The LA Times snagged California State Senator Roy Ashburn
for a lengthy and candid interview about his life before and after his infamous DUI arrest earlier this year and subsequent forced coming out. In the piece, Ashburn claims that the constituents in his conservative district were "shocked…to the core" by the revelation that he is gay.
He's asked about his anti-gay voting record and while he apologizes, he does confess that he voted that way to prevent anyone from finding out about his sexual orientation. Said Ashburn:
"The best I can do is to say that I was hiding. I was so in terror I could not allow any attention to come my way. So any measure that had to do with the subject of sexual orientation was an automatic "no" vote. I was paralyzed by this fear, and so I voted without even looking at the content. The purpose of government is to protect the rights of people under the law, regardless of our skin color, national origin, our height, our weight, our sexual orientation. This is a nation predicated on the belief that there is no discrimination on those characteristics, and so my vote denied people equal treatment, and I'm truly sorry for that."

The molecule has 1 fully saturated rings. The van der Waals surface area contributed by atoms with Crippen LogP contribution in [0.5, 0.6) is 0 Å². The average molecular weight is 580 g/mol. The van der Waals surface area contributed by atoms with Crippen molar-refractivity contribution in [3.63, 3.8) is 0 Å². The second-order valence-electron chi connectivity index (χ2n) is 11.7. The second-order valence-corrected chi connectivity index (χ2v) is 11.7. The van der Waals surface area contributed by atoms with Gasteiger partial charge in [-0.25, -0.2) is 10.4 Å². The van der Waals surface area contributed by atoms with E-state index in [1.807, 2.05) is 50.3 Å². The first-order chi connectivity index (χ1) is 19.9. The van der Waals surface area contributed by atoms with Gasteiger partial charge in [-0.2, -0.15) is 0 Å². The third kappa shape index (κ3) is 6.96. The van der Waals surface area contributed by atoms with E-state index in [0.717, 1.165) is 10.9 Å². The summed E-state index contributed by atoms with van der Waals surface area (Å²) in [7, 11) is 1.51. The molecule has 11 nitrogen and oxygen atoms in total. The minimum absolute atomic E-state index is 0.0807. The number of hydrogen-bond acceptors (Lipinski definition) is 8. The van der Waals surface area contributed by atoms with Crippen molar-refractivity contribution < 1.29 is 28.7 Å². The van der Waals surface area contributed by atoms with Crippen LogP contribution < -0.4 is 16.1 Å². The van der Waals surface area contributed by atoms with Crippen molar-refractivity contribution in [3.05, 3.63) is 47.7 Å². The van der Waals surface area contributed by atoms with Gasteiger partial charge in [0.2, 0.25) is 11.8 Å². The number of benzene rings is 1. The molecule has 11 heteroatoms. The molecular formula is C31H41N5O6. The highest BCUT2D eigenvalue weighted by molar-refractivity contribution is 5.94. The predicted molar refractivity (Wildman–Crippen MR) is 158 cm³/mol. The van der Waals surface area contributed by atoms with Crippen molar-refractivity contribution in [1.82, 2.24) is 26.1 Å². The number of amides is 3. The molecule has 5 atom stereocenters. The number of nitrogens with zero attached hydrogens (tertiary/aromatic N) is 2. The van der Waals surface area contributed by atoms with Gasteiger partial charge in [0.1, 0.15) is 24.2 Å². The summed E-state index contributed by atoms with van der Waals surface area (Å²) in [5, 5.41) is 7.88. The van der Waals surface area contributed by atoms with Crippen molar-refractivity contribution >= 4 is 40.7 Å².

Ashburn also reveals what he believes to be the moment in his young life that initially sparked him to remain a closeted man all this time.
"Something happened that I guess caused me to realize that. When I was in sixth grade, the police had a raid in the sand dunes [near San Luis Obispo] and a bunch of gay men were arrested, probably charged with indecent activity. That sticks in my mind — the publicity and the shame around it. One of my teachers was one of the people. The talk among the kids, the talk among the adults, the talk in the community, the press — at that time the choice was pretty clear: If you were gay and open, it was a life of shame, ridicule, innuendo about molesting and perversion. It was a dark life. Given that choice of whether you come out or whether you're in secret, I mean, there really wasn't a choice."